So we do not travel like couriers but like explorers. We do not merely consider the beginning and the end, but the space between. The journey itself is a delight. We do not travel sitting, dismally imprisoned, so to speak, in a tightly closed cage. We do not travel with the ease and comfort of ladies. We do not deprive ourselves of the fresh air, nor the sight of the things about us, nor the opportunity of examining them at our pleasure. Emile will never enter a post-chaise, nor will he ride post unless in a great hurry. But what cause has Emile for haste? None but the joy of life. Shall I add to this the desire to do good when he can? No, for that is itself one of the joys of life.
Dicko: I thought you sung a dismal song really well. You said it was a challenge for you. It was a challenge for me to listen to it cause I just couldn't follow it. I wanted to party tonight. I thought there were some great songs and that was just a bit of a speed bump in the evening for me and it's a shame cause I think you are growing. I wanted you to tear it up tonight and I think the song weighed you down but I thought you delivered it well. The following night on the Verdict Show, Hayley was once again put in the Bottom 3 with Amali Ward and Marty Worrall. Marty was declared safe and then Amali was told she was going home. This left Hayley a spot in the Top 9.
The one who came from farthest to my lodge, through deepest snows and most dismal tempests, was a poet. A farmer, a hunter, a soldier, a reporter, even a philosopher, may be daunted; but nothing can deter a poet, for he is actuated by pure love. Who can predict his comings and goings? His business calls him out at all hours, even when doctors sleep. We made that small house ring with boisterous mirth and resound with the murmur of much sober talk, making amends then to Walden vale for the long silences. Broadway was still and deserted in comparison. At suitable intervals there were regular salutes of laughter, which might have been referred indifferently to the last-uttered or the forth-coming jest. We made many a "bran new" theory of life over a thin dish of gruel, which combined the advantages of conviviality with the clear-headedness which philosophy requires.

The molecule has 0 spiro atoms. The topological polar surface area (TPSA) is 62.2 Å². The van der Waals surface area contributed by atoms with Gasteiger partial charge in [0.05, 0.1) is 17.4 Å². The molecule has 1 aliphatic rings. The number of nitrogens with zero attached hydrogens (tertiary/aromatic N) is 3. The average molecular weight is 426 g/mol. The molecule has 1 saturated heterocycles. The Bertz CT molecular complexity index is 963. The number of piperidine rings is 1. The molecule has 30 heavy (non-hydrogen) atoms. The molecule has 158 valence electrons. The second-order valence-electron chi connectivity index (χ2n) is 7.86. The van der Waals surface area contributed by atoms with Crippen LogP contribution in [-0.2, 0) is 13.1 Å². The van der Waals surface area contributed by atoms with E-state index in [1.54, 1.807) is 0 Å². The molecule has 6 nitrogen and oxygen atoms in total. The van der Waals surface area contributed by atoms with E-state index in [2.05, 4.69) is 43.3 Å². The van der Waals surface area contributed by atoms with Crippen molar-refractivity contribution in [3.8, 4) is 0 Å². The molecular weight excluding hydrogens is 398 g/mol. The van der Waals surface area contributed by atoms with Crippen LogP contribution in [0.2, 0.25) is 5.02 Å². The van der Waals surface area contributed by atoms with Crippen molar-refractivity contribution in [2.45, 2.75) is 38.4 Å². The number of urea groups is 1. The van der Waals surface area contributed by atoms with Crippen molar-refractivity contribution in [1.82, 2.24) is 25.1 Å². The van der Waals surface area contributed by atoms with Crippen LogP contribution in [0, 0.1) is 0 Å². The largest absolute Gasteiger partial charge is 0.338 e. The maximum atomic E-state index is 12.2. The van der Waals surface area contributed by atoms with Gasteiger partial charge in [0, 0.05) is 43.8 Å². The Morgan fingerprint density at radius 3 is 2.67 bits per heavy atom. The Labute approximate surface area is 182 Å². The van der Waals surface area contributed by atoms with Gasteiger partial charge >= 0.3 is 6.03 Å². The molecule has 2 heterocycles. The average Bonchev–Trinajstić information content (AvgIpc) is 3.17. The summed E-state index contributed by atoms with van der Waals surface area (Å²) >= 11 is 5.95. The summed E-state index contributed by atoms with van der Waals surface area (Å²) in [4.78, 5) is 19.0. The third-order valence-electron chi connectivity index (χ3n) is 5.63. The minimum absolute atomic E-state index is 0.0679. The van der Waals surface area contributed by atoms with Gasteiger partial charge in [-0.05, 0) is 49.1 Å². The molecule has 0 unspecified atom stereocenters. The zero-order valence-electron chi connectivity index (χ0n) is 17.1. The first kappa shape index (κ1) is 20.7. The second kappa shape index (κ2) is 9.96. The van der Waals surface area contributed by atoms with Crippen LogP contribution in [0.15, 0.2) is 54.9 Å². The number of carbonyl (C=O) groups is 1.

Children are made to learn bits of Shakespeare by heart, with the result that ever after they associate him with pedantic boredom. If they could meet him in the flesh, full of jollity and ale, they would be astonished, and if they had never heard of him before they might be led by his jollity to see what he had written. But if at school they had been inoculated against him, they will never be able to enjoy him. The same sort of thing applies to music lessons. Human beings have certain capacities for spontaneous enjoyment, but moralists and pedants possess themselves of the apparatus of these enjoyments, and having extracted what they consider the poison of pleasure they leave them dreary and dismal and devoid of everything that gives them value. Shakespeare did not write with a view to boring school-children; he wrote with a view to delighting his audiences. If he does not give you delight, you had better ignore him.
In fact, it would be very easy to ‘prove’ Marx’s analysis to have been wrong, if experience had shown, for example, that the more capitalist industry develops, the smaller and smaller the average factory becomes, the less it depends upon new technology, the more its capital is supplied by the workers themselves, the more workers become owners of their factories, the less the part of wages taken by consumer goods becomes (and the greater becomes the part of wages used for buying the workers’ own means of production). If, in addition, there had been decades without economic fluctuations and a full-scale disappearance of trade unions and employers’ associations (all flowing from the disappearance of contradictions between Capital and Labour, inasmuch as workers increasingly become the controllers of their own means and conditions of production), then one could indeed say that Capital was so much rubbish and had dismally failed to predict what would happen in the real capitalist world a century after its publication.